On April 4, 1968, photographer Joseph Louw was traveling to Memphis with Dr. Martin Luther King Jr. for the purpose of filming a documentary for public television that he was working on. at order to watch the Huntley-Brinkley Report at his motel room, which was located just a few doors down from Dr. King’s, he had finished his dinner earlier than usual.

He turned on the television, and the image of Martin Luther King Jr. appeared on the screen. It was a clip from the “I’ve Been to the Mountaintop speech” that Dr. King had given the previous evening, in which he stated that he was prepared to pass away.

Having graduated from Columbia University the previous year, Louw, who was originally from South Africa, went on to work for the Public Broadcasting Laboratory, which was an experimental public television series that was produced by National Educational Television (NET) in New York City.

In January of 1968, Public Broadcasting Service (PBL) began production on its documentary about Martin Luther King, Jr., with the intention of exploring themes that were not covered by commercial television. During the time that Dr. King and the Southern Christian Leadership Conference (SCLC) were organizing the Poor People’s Campaign, Louw was following their organization.

As soon as the news show came to an end, Louw was startled by a loud noise. After rushing out of his apartment, he discovered the body of Dr. King lying on the floor of the balcony, which was only forty feet away.

He claimed that when he first became aware of the tragedy that was Dr. King’s death by gunfire, “it was just a matter of realizing the horror of the thing.” After that, I realized that I had to document it for everyone to see.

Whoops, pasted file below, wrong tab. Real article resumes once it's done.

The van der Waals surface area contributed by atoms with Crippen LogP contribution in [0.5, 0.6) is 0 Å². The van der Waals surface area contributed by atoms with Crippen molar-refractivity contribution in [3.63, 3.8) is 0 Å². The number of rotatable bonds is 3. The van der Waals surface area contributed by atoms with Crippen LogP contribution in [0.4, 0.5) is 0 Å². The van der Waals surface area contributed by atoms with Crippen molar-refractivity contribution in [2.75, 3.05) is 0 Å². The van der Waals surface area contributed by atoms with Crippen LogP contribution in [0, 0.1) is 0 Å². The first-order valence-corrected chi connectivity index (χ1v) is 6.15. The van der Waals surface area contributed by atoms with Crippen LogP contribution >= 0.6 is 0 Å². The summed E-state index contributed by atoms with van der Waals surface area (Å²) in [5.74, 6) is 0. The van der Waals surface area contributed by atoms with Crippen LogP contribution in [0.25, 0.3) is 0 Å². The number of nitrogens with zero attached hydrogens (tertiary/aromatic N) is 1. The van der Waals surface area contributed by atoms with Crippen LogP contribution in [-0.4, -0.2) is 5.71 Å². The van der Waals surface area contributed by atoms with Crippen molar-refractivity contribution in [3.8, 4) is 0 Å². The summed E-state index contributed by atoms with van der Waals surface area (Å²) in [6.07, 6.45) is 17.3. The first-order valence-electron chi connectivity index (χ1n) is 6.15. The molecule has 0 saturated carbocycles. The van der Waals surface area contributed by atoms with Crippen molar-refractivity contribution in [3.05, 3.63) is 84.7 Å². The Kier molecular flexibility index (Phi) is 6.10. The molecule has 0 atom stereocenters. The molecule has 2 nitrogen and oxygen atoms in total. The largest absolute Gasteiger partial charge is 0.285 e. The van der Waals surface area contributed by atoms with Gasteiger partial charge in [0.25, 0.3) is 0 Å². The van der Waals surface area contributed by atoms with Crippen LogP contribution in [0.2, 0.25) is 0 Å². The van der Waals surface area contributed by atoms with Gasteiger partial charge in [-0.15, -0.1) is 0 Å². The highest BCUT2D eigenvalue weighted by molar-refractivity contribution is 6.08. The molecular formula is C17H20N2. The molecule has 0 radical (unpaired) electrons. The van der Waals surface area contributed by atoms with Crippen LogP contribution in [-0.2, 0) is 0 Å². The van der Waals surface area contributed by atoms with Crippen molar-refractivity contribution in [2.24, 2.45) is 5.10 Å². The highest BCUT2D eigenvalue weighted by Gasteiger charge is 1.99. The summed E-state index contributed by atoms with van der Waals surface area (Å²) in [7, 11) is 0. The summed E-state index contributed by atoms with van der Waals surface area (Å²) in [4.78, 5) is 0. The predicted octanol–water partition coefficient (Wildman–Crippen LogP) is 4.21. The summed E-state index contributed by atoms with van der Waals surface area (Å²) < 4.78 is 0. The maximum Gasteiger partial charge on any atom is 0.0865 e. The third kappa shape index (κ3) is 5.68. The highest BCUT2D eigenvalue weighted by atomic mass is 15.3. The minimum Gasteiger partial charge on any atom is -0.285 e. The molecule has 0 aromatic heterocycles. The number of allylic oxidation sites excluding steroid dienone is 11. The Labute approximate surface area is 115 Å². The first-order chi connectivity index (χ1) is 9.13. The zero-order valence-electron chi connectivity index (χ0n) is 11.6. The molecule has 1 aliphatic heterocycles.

Joseph Louw was the only photographer present at the scene in the moments immediately following the killing of Dr. Martin Luther King, Jr. Those who were close to Dr. King gathered around his body and pointed in the direction of the person who had begun shooting. Armed officers surrounded the motel with weapons in their hands. He added, “As I looked at Dr. King, I could almost feel the wound myself.” He was referring to the fact that

A huge storm was brewing over Memphis when Louw and Dr. King had a moment together on the balcony of the Lorraine Motel two nights before. They were looking up at the growing storm sky. “For me, that was the first time I had seen Martin Luther King as a man, as well as a great man,” Louw recalled. “It was a moment that I will never forget.”

In the immediate aftermath of the killing, Louw did not waste any time in returning to New York in order to develop his four rolls of film at the LIFE Magazine offices. Over the course of the twentieth century, his photographs that he took at the motel in Memphis would go on to become among the most famous photographs recorded.

PBL/NET and Louw came to an agreement that any funds obtained from the use of Louw’s images taken on the night that Dr. King was murdered would be donated to groups that are committed to the ideas that the late civil rights leader worked so diligently to advance.

The final step of the film’s development was the “longest 10 minutes of my life,” according to Joseph Louw, who disclosed this information to LIFE Magazine. In the very first picture that I looked at, Dr. King was depicted asleep behind the railing. I never took a picture of him with his face completely exposed. It seemed to me that I needed to maintain my distance and respect.–8gm0iq2y4k7mjhp

By b0oua

Related Post

Leave a Reply

Your email address will not be published. Required fields are marked *